The Admiral: Roaring Currents tells the story of one of Korea's most revered Naval Admirals Yi Sun-Shin (Min-sik Choi) who was betrayed by his own people and fell victim to gross incompetence, widespread jealously and endured torture as well. Yi Sun-Shin had spent years building Korea's navy knowing that the Japanese were going to invade and that they wanted to claim Joseon, the heart of Korea for themselves. While this is largely brushed aside in the movie, I think it's important to bear in mind as it reflects on Yi Sun-Shin's character tremendously. Yi Sun-Shin was demoted because of fabricated lies and false accusations, and was subsequently exiled while someone else took over his navy. Seeing fit to chase after the Japanese with minimal experience or knowledge of their tactics, Yi Sun-Shin's Navy was obliterated. Only a meager 13 ships managed to escape the massacre, and with the Japanese fast approaching Joseon, they desperately turned to Yi Sun-Shin for help.
Yi Sun-Shin was given a paltry 13 ships to go against an estimated 200-300 Japanese ships, and a crew that was tired, demoralized and full of fear. They had unequivocally lost the will to fight. People were deserting. Generals were dissenting. Talk about getting a rough deal. While the focus of the movie is largely kept on the subsequent Battle of Myeongynyang, I think it's important to understand how he was treated before to understand the sort of man that he was. Wise, selfless and courageous. All the virtues of a veritable hero.
The Admiral glosses over Yi Sun-Shin's treatment at the hands of Koreans and jumps right into his preparations for the decisive battle. Yi Sun-Shin has been ordered to abandon his navy and to fall back to Joseon with what remains of his men, but Yi Sun-Shin refuses. Yi knows that if they lose the seas, then they lose Joseon. The battle for the fate of Korea will take place on the seas, despite facing an overwhelming enemy that is practically already celebrating victory after they crushed the vast majority of the Korean navy. The admiral is really carried by Min-sik Cho's understated, but nuanced performance as a brilliant strategist that was against the ropes in every way imaginable. There are other characters there, but they're all fairly one-dimensional. Like I said, the only one who brought any real depth to his character was Min-sik Cho, everyone else was more or less just ancillary characters to him. I liked how he committed morally and ethically questionable things at times too. This is a man who has been worn down by war, but has the fortitude to do what must be done to win. Quixotic or idealistic he is not.
The Admiral is a movie of two parts. The first half follows Yi as he prepares for his suicidal mission, and the second half is the climactic naval battle that is anything but short, not that I'm complaining. For such a taciturn and enigmatic Admiral, Yi shows a tremendous ability to rouse and stir the troops, even by force if he has to. The Admiral is a well shot movie too, nice establishing shots, though it could be a bit close at times and the slow motion really began to slow the momentum of the movie down in places. There are a couple of impeccable one takes as well in the midst of battle, which requires an insane amount of choreography. I was trying to spot that 'one' extra that doesn't know what exactly he's supposed to be doing, there's always one, but I couldn't find one here. Really impressive. They actually built a number of ships, so they looked incredibly real most of the time, but for the larger shots of the navy, some cgi boats had to be added in. For the most part they didn't look half bad either, except for two(?) scenes where they really looked fake as hell. The budget for this was less than $20 million don't forget, and considering the scope and ambition of the movie, what they accomplished with it is remarkable.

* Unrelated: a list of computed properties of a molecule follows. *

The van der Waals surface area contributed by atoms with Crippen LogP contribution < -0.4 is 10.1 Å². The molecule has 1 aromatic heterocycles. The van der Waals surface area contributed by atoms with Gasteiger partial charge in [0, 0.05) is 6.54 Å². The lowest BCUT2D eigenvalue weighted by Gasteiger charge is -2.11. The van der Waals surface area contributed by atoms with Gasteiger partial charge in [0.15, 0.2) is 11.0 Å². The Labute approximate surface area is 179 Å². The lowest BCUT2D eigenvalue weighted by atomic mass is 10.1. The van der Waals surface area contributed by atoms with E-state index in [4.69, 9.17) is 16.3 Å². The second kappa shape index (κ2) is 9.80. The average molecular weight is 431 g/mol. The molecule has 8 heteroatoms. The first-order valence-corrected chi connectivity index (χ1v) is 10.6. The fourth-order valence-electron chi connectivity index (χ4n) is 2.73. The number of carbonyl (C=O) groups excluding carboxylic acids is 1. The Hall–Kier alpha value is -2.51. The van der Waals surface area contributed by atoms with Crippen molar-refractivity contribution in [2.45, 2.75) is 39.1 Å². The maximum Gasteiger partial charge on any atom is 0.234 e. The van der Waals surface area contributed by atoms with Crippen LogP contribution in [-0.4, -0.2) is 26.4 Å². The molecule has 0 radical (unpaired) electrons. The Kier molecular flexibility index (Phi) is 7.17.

My main gripe with The Admiral was how histrionic it became towards the end of the movie, overly sentimental and extremely melodramatic, but it didn't always work. The emotional beats felt a bit contrived. It wasn't enough to ruin the movie for me, but they were really starting to tread a fine line there. The Admiral will probably be compared to the likes of 300 and Red Cliff, though not quite as good in my opinion when it comes to those other epic historical battles. The naval battle was extraordinary, but I didn't understand why Yi was seemingly facing the entire Japanese fleet by himself. Yes, backup eventually came, but he seemed genuinely surprised when they did. I thought the 12 ships were his to command, but I guess his generals were scared to enter the fray. The Admiral was definitely intense, savage and impressive, but it was also fairly blunt and lost its focus towards the end. If you like historical/war movies then The Admiral should satiate and hopefully edify you to an extent, as it did me. Though I don't think it's claim of being the largest naval battle in history is accurate, I'm pretty sure that claim goes to The Battle of Leplanto, at least when it comes to historical naval battles.
Written by - The Sentry - 13/08/2016